Page 26: of Marine News Magazine (October 2016)
Salvage & Spill Response
Sailing into the
By Randall Luthi
Last month, a large cruise ship com- a nascent industry. In the Alaska Arctic, onshore develop- pleted its inaugural cruise through the ment has occurred for decades, supplying a safe and con-
Northwest Passage. The historic journey sistent source of home-grown oil to consumers in the lower brought nearly 1,700 passengers from 48 states via the Trans-Alaska pipeline. Canada and Nor-
Seward, Alaska, past the rugged wilder- way have been receiving oil and natural gas from offshore ness and isolated villages of the Arctic, projects operating in the far north, and Russia has upped to the concrete jungle of New York City. longstanding activity above the Arctic Circle by recently
Along the way, passengers and crew opening the Arctic gate marine terminal linking Russia’s were treated to a stunning contrast of Arctic-sourced crude oil to European and Asian markets.
Luthi climates, geography and culture. There is no reason why similar progress isn’t possible
While understandable, concerns over within the U.S. Arctic. Energy demand will only increase passenger safety, wildlife disruptions and water pollution in the coming decades, and by 2040 fossil fuels will still went unrealized during the historic cruise through the pas- supply around 80 percent of our energy needs. An esti- sage. A centuries-old navigational barrier has been success- mated 26 billion barrels of oil and 131 trillion cubic feet fully breached, presenting both challenges and opportuni- of natural gas lay offshore Alaska and could help meet this ties for the natives of the Arctic. For them, the world has energy demand. Dozens of wells were safely drilled in the indeed become smaller, as receding ice now allows more Beaufort and Chukchi Seas in the 1980s and 1990s us- face to face contact with outsiders from around the world. ing technology generations behind the modern technology
The challenge now is that these new opportunities are on used to safely drill a new well in the Chukchi Sea during terms determined by the Arctic natives, and that change in the summer of 2015. Even though the hoped-for deposits culture and technology come as a result of invitation rather were not discovered at that well, it is too early to rule out than domination. signi? cant ? nds elsewhere in the area.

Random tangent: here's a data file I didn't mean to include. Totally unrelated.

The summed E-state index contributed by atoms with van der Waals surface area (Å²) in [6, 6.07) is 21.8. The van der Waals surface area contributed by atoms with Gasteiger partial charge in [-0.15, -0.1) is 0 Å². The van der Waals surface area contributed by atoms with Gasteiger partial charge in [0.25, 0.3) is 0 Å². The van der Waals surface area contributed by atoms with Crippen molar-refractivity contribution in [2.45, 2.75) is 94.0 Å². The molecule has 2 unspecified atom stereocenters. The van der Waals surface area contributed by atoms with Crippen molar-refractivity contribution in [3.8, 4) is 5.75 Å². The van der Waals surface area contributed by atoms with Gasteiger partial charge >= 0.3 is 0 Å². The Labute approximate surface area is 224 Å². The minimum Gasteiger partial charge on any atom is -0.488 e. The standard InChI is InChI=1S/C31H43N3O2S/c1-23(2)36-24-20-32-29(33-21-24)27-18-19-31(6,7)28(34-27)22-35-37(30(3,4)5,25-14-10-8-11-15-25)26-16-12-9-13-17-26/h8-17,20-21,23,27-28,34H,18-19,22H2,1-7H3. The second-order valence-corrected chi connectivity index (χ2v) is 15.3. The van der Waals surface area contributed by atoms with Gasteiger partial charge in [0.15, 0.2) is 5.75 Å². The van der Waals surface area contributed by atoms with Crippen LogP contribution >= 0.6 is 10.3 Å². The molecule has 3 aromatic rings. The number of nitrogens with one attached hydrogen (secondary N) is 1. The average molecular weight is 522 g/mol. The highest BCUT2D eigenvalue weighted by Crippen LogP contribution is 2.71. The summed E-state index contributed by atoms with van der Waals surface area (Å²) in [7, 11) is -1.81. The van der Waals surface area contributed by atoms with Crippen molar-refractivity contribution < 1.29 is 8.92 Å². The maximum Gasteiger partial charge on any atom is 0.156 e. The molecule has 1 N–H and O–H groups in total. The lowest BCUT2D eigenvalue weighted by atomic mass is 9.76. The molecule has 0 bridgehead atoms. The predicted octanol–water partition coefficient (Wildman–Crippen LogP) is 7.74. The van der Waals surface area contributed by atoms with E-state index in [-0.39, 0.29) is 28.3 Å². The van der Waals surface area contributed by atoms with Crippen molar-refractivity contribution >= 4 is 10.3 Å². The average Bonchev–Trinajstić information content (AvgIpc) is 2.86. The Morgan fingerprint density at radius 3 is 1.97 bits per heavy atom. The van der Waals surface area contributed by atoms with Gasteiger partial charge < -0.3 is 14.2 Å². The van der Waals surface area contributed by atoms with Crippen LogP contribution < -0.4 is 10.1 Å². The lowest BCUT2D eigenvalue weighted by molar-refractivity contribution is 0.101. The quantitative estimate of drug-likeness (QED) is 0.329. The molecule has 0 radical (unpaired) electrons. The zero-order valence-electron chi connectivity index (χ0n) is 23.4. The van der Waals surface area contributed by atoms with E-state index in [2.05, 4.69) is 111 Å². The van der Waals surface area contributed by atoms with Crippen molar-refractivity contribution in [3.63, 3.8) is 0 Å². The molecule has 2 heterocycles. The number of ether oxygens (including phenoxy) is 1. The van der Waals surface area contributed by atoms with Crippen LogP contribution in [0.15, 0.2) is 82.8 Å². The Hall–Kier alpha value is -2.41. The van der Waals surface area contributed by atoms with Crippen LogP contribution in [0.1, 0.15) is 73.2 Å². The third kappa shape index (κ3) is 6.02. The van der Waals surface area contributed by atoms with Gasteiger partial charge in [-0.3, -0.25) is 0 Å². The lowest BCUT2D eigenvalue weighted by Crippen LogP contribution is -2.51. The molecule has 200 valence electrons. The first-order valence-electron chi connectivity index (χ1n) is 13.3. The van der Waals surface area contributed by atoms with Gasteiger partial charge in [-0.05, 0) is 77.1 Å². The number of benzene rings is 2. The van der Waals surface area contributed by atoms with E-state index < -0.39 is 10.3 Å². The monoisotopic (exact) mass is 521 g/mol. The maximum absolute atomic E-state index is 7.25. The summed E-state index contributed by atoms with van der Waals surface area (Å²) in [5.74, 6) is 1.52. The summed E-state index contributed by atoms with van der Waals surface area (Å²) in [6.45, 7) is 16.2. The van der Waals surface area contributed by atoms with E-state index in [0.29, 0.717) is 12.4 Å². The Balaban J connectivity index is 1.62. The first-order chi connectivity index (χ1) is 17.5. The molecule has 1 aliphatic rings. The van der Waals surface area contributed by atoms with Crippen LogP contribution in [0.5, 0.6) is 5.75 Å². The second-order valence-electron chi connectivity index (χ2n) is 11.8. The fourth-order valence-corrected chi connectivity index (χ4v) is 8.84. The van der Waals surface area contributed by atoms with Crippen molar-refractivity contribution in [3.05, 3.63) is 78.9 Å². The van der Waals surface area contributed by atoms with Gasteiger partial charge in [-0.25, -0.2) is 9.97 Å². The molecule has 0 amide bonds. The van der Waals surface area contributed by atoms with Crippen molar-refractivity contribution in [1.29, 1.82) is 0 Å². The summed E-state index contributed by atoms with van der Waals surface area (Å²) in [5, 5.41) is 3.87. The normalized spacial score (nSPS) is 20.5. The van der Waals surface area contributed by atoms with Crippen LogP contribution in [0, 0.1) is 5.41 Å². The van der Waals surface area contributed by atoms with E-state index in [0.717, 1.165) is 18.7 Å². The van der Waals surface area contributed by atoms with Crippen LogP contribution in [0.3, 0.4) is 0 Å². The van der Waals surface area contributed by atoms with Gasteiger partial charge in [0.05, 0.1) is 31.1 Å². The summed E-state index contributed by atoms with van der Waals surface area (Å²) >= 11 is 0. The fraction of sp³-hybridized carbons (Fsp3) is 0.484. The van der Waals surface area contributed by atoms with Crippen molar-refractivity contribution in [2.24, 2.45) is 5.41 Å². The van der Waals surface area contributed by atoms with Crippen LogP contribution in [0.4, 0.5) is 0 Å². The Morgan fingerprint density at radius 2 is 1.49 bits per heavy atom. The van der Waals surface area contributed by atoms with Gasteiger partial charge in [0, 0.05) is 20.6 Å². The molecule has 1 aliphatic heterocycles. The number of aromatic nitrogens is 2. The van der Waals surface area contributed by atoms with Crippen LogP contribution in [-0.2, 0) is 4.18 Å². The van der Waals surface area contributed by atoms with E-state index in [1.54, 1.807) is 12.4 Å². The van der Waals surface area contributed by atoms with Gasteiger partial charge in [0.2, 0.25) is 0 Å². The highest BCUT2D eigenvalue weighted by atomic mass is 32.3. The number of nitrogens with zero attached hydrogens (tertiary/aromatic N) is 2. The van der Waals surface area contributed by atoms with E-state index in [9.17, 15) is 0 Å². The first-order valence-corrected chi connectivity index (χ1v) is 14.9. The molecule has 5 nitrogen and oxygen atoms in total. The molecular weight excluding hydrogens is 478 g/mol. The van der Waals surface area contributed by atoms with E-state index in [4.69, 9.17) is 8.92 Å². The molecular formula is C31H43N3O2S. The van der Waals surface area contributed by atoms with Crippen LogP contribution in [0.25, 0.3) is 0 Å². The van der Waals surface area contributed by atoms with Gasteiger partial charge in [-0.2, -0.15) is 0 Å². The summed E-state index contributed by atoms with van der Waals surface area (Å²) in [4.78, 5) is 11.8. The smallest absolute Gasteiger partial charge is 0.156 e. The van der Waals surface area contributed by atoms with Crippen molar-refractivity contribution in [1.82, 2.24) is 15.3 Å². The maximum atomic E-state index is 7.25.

The same holds true for the energy industry, particularly While the current low commodity price environment offshore oil and natural gas. The Arctic has long held the has indeed made things more challenging for an industry potential for abundant energy development, which is sup- that is experiencing very tough economic times, what we ported by most Alaskan natives. However, like much of do know is that offshore oil and gas developers take a long- the Arctic, the Alaska OCS remains largely unexplored. term view and will often ? nance projects in the short-term
Economic conditions and politics have literally put oil and knowing that projects planned today take many years to natural gas exploration in the US Arctic on ice. As demon- develop. While global energy market economics remain a strated by the recent cruise through the Northwest Passage, challenge, U.S. policymakers can certainly take concrete thawing ice is allowing for a new source of economic and steps to improve the regulatory environment and address social development through the tourism industry. Like- the myriad, sometimes unnecessary, challenges to bringing wise, the economics of the energy industry are expected home-grown Arctic energy to market. to improve, providing incentive for oil and natural gas ex- One of the ? rst steps in providing that environment is to plorers to prove the energy potential of the Arctic. guarantee lease sales in the Alaska Arctic, which will be no
The question facing the energy industry is whether U.S. small feat. The Obama administration is ? nalizing the 2017 politics will allow for an energy thaw. It is important to – 2022 offshore leasing plan and anti-fossil fuel activists, point out that Arctic oil and natural gas exploration is not fresh off their success in the Atlantic, have made removing
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